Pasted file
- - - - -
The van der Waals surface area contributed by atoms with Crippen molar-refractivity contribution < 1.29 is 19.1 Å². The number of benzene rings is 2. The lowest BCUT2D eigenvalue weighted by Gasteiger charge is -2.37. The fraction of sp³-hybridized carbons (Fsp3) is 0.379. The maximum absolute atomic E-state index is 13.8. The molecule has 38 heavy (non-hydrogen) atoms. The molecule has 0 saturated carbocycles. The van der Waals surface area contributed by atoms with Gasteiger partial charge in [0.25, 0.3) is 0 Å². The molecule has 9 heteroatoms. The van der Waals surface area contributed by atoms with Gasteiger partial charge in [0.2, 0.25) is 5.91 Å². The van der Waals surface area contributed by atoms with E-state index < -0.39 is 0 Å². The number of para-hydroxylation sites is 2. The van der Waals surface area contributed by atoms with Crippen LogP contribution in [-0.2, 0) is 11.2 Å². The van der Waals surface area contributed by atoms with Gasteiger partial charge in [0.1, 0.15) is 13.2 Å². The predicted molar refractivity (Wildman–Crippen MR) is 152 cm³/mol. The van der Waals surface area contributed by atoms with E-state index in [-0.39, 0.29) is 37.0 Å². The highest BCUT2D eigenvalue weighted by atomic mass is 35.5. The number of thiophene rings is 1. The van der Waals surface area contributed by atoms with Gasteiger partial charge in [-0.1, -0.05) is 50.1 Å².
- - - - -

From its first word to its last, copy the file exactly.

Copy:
The van der Waals surface area contributed by atoms with Crippen molar-refractivity contribution < 1.29 is 19.1 Å². The number of benzene rings is 2. The lowest BCUT2D eigenvalue weighted by Gasteiger charge is -2.37. The fraction of sp³-hybridized carbons (Fsp3) is 0.379. The maximum absolute atomic E-state index is 13.8. The molecule has 38 heavy (non-hydrogen) atoms. The molecule has 0 saturated carbocycles. The van der Waals surface area contributed by atoms with Gasteiger partial charge in [0.25, 0.3) is 0 Å². The molecule has 9 heteroatoms. The van der Waals surface area contributed by atoms with Gasteiger partial charge in [0.2, 0.25) is 5.91 Å². The van der Waals surface area contributed by atoms with E-state index < -0.39 is 0 Å². The number of para-hydroxylation sites is 2. The van der Waals surface area contributed by atoms with Crippen LogP contribution in [-0.2, 0) is 11.2 Å². The van der Waals surface area contributed by atoms with Gasteiger partial charge in [0.1, 0.15) is 13.2 Å². The predicted molar refractivity (Wildman–Crippen MR) is 152 cm³/mol. The van der Waals surface area contributed by atoms with E-state index in [-0.39, 0.29) is 37.0 Å². The highest BCUT2D eigenvalue weighted by atomic mass is 35.5. The number of thiophene rings is 1. The van der Waals surface area contributed by atoms with Gasteiger partial charge in [-0.1, -0.05) is 50.1 Å².